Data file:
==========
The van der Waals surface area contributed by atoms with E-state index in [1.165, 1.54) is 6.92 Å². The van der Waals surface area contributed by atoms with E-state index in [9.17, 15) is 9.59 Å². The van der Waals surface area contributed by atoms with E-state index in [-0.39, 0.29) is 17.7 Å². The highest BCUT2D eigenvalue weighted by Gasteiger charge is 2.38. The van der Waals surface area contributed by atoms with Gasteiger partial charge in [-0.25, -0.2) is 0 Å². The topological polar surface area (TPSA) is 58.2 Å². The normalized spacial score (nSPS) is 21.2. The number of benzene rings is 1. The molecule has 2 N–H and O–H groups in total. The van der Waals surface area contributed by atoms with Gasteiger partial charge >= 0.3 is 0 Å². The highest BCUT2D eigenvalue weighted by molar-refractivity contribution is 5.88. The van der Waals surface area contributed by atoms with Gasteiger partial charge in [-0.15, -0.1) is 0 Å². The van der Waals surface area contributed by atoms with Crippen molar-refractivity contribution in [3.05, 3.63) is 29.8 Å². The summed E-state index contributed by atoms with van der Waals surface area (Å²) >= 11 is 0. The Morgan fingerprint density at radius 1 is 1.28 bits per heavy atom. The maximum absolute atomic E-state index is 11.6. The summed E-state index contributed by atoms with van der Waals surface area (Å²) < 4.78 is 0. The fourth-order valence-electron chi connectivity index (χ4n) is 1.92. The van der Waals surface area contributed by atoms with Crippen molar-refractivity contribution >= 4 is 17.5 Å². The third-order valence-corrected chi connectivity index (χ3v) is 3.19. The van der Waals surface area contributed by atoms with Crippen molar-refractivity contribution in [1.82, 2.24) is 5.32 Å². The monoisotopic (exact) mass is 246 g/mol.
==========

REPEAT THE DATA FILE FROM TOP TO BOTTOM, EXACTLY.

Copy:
The van der Waals surface area contributed by atoms with E-state index in [1.165, 1.54) is 6.92 Å². The van der Waals surface area contributed by atoms with E-state index in [9.17, 15) is 9.59 Å². The van der Waals surface area contributed by atoms with E-state index in [-0.39, 0.29) is 17.7 Å². The highest BCUT2D eigenvalue weighted by Gasteiger charge is 2.38. The van der Waals surface area contributed by atoms with Gasteiger partial charge in [-0.25, -0.2) is 0 Å². The topological polar surface area (TPSA) is 58.2 Å². The normalized spacial score (nSPS) is 21.2. The number of benzene rings is 1. The molecule has 2 N–H and O–H groups in total. The van der Waals surface area contributed by atoms with Gasteiger partial charge >= 0.3 is 0 Å². The highest BCUT2D eigenvalue weighted by molar-refractivity contribution is 5.88. The van der Waals surface area contributed by atoms with Gasteiger partial charge in [-0.15, -0.1) is 0 Å². The van der Waals surface area contributed by atoms with Crippen molar-refractivity contribution in [3.05, 3.63) is 29.8 Å². The summed E-state index contributed by atoms with van der Waals surface area (Å²) >= 11 is 0. The Morgan fingerprint density at radius 1 is 1.28 bits per heavy atom. The maximum absolute atomic E-state index is 11.6. The summed E-state index contributed by atoms with van der Waals surface area (Å²) < 4.78 is 0. The fourth-order valence-electron chi connectivity index (χ4n) is 1.92. The van der Waals surface area contributed by atoms with Crippen molar-refractivity contribution >= 4 is 17.5 Å². The third-order valence-corrected chi connectivity index (χ3v) is 3.19. The van der Waals surface area contributed by atoms with Crippen molar-refractivity contribution in [1.82, 2.24) is 5.32 Å². The monoisotopic (exact) mass is 246 g/mol.